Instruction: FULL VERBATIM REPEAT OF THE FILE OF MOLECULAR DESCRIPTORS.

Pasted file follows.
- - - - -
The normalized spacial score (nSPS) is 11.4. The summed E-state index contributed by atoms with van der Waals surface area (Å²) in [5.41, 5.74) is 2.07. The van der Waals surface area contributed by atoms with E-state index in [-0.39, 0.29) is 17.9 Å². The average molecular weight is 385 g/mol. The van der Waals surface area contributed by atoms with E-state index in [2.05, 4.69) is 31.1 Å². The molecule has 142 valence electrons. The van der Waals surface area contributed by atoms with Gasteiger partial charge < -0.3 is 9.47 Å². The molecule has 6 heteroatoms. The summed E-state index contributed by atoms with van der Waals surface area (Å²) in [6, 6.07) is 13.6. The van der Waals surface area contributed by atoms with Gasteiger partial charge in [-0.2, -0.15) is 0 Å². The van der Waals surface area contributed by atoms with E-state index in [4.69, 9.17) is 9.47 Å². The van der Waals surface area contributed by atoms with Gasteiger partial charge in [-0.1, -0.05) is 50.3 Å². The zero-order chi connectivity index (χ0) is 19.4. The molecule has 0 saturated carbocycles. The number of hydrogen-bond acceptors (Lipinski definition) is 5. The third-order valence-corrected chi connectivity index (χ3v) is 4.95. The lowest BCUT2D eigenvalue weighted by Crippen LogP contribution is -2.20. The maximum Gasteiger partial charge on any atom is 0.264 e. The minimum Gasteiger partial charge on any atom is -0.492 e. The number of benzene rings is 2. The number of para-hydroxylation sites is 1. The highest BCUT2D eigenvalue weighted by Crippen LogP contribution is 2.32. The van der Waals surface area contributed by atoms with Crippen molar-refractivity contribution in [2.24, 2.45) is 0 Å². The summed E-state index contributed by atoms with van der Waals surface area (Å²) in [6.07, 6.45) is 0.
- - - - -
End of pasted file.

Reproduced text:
The normalized spacial score (nSPS) is 11.4. The summed E-state index contributed by atoms with van der Waals surface area (Å²) in [5.41, 5.74) is 2.07. The van der Waals surface area contributed by atoms with E-state index in [-0.39, 0.29) is 17.9 Å². The average molecular weight is 385 g/mol. The van der Waals surface area contributed by atoms with E-state index in [2.05, 4.69) is 31.1 Å². The molecule has 142 valence electrons. The van der Waals surface area contributed by atoms with Gasteiger partial charge < -0.3 is 9.47 Å². The molecule has 6 heteroatoms. The summed E-state index contributed by atoms with van der Waals surface area (Å²) in [6, 6.07) is 13.6. The van der Waals surface area contributed by atoms with Gasteiger partial charge in [-0.2, -0.15) is 0 Å². The van der Waals surface area contributed by atoms with E-state index in [4.69, 9.17) is 9.47 Å². The van der Waals surface area contributed by atoms with Gasteiger partial charge in [-0.1, -0.05) is 50.3 Å². The zero-order chi connectivity index (χ0) is 19.4. The molecule has 0 saturated carbocycles. The number of hydrogen-bond acceptors (Lipinski definition) is 5. The third-order valence-corrected chi connectivity index (χ3v) is 4.95. The lowest BCUT2D eigenvalue weighted by Crippen LogP contribution is -2.20. The maximum Gasteiger partial charge on any atom is 0.264 e. The minimum Gasteiger partial charge on any atom is -0.492 e. The number of benzene rings is 2. The number of para-hydroxylation sites is 1. The highest BCUT2D eigenvalue weighted by Crippen LogP contribution is 2.32. The van der Waals surface area contributed by atoms with Crippen molar-refractivity contribution in [2.24, 2.45) is 0 Å². The summed E-state index contributed by atoms with van der Waals surface area (Å²) in [6.07, 6.45) is 0.